When former London Knights assistant coach and general manager Mark Hunter was brought into the Toronto Maple Leafs organization, it was assumed the team would put an emphasis on drafting players out of junior hockey, primarily the CHL. So it was no surprise, then, when the Leafs went to the CHL for six of their nine selections in the 2015 NHL Draft. Read more»
Less than a year ago, the Toronto Maple Leafs were in an unenviable place—the prospect cupboard was bare, the AHL affiliate lacked star power, and the big club was in a downward spiral. This year’s version of the Maple Leafs doesn’t inspire much confidence, but the future looks bright thanks to a drastic overhaul and a newfound commitment to drafting and development. Read more»
The Toronto Maple Leafs prospect cupboard is well stocked after a number of trades to acquire prospects, sign undrafted free-agents and an active 2015 draft. So much so, that prior to the 2015-16 season, the Leafs moved four prospects—Matt Finn, Christopher Gibson, Tom Nilsson and Carter Verhaeghe—to the Islanders for Michael Grabner. Read more»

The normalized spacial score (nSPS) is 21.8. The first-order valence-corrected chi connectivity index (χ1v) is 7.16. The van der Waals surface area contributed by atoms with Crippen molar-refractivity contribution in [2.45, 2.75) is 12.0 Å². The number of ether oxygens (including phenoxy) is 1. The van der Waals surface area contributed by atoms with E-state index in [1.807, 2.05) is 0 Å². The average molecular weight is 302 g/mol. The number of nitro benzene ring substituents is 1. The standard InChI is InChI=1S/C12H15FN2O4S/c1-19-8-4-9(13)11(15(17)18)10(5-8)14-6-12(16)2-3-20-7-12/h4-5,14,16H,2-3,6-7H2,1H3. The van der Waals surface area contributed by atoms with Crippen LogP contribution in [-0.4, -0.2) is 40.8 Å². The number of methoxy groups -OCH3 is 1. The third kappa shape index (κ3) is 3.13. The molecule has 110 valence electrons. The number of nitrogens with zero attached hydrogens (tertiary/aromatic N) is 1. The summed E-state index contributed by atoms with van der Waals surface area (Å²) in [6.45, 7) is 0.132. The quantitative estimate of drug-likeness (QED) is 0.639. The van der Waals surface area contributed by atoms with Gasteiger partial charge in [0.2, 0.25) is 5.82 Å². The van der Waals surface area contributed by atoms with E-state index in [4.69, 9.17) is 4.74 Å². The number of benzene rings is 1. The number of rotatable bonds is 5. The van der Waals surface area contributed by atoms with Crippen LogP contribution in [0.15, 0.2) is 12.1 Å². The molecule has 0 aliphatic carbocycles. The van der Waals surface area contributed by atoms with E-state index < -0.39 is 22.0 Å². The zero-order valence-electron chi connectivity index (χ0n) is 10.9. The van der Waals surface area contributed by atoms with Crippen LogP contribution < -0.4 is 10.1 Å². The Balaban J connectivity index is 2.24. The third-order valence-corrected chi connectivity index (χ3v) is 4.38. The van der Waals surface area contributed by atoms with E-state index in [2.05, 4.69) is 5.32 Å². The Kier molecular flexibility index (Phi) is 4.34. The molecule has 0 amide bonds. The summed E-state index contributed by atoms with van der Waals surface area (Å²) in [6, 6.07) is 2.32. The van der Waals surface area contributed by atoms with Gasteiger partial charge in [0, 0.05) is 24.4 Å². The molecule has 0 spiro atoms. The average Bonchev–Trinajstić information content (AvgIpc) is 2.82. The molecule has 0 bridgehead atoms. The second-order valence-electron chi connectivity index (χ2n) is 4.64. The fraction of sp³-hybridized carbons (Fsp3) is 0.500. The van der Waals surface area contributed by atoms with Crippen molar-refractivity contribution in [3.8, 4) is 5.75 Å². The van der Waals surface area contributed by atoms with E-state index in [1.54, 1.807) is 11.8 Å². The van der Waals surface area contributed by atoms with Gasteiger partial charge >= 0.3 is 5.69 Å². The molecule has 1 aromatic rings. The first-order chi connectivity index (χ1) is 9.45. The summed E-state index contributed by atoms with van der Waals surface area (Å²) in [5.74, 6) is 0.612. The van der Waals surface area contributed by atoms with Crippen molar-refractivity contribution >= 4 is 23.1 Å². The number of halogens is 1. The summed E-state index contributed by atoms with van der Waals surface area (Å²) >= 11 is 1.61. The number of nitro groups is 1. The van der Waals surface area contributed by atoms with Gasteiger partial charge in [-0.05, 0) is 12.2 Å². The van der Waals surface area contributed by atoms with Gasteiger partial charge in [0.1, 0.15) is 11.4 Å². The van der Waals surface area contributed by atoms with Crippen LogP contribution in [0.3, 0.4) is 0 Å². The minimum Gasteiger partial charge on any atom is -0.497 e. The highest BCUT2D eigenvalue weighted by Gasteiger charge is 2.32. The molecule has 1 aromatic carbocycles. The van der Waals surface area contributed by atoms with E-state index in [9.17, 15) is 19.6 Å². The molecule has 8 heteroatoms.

The Toronto Maple Leafs had five drafted prospects playing in the NCAA and three playing in Europe during the 2014-15 season. At this stage, most are still questionable as potential pros, although Andreas Johnson and Dominic Toninato had impactful seasons that separated them from the pack. The Leafs also signed a pair of promising free agents in Casey Bailey (NCAA) and Nikita Soshnikov (KHL), following the completion of their respective seasons. They will have the opportunity to make an immediate impact in 2015-16. Read more»
Over the last few years, the Toronto Maple Leafs have utilized the NHL Draft to build depth across all positions within their prospect ranks. While the question of how much of an impact that depth will have on the parent club is hard to gauge, the Leafs most recent training camp showed that depth is translating into competition for roster spots at the NHL level.